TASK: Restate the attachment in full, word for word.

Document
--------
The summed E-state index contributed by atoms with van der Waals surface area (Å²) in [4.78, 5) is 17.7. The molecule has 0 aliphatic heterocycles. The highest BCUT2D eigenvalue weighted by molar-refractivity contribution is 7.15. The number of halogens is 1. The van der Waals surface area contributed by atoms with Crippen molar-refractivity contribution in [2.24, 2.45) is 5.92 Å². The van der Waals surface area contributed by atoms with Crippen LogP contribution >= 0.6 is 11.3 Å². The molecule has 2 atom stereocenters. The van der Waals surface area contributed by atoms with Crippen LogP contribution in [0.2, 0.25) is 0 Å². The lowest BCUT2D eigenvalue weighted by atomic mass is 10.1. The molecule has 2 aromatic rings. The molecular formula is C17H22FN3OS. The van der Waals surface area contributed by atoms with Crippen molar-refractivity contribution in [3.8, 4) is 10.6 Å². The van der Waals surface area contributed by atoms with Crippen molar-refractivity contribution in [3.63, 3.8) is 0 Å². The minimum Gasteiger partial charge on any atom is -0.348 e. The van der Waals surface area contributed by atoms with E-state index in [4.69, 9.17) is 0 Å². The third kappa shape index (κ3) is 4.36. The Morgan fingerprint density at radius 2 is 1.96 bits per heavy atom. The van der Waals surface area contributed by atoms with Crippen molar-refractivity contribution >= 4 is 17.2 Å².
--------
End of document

The summed E-state index contributed by atoms with van der Waals surface area (Å²) in [4.78, 5) is 17.7. The molecule has 0 aliphatic heterocycles. The highest BCUT2D eigenvalue weighted by molar-refractivity contribution is 7.15. The number of halogens is 1. The van der Waals surface area contributed by atoms with Crippen molar-refractivity contribution in [2.24, 2.45) is 5.92 Å². The van der Waals surface area contributed by atoms with Crippen LogP contribution >= 0.6 is 11.3 Å². The molecule has 2 atom stereocenters. The van der Waals surface area contributed by atoms with Crippen LogP contribution in [0.2, 0.25) is 0 Å². The lowest BCUT2D eigenvalue weighted by atomic mass is 10.1. The molecule has 2 aromatic rings. The molecular formula is C17H22FN3OS. The van der Waals surface area contributed by atoms with Crippen molar-refractivity contribution in [3.8, 4) is 10.6 Å². The van der Waals surface area contributed by atoms with Crippen molar-refractivity contribution in [3.63, 3.8) is 0 Å². The minimum Gasteiger partial charge on any atom is -0.348 e. The van der Waals surface area contributed by atoms with E-state index in [4.69, 9.17) is 0 Å². The third kappa shape index (κ3) is 4.36. The Morgan fingerprint density at radius 2 is 1.96 bits per heavy atom. The van der Waals surface area contributed by atoms with Crippen molar-refractivity contribution >= 4 is 17.2 Å².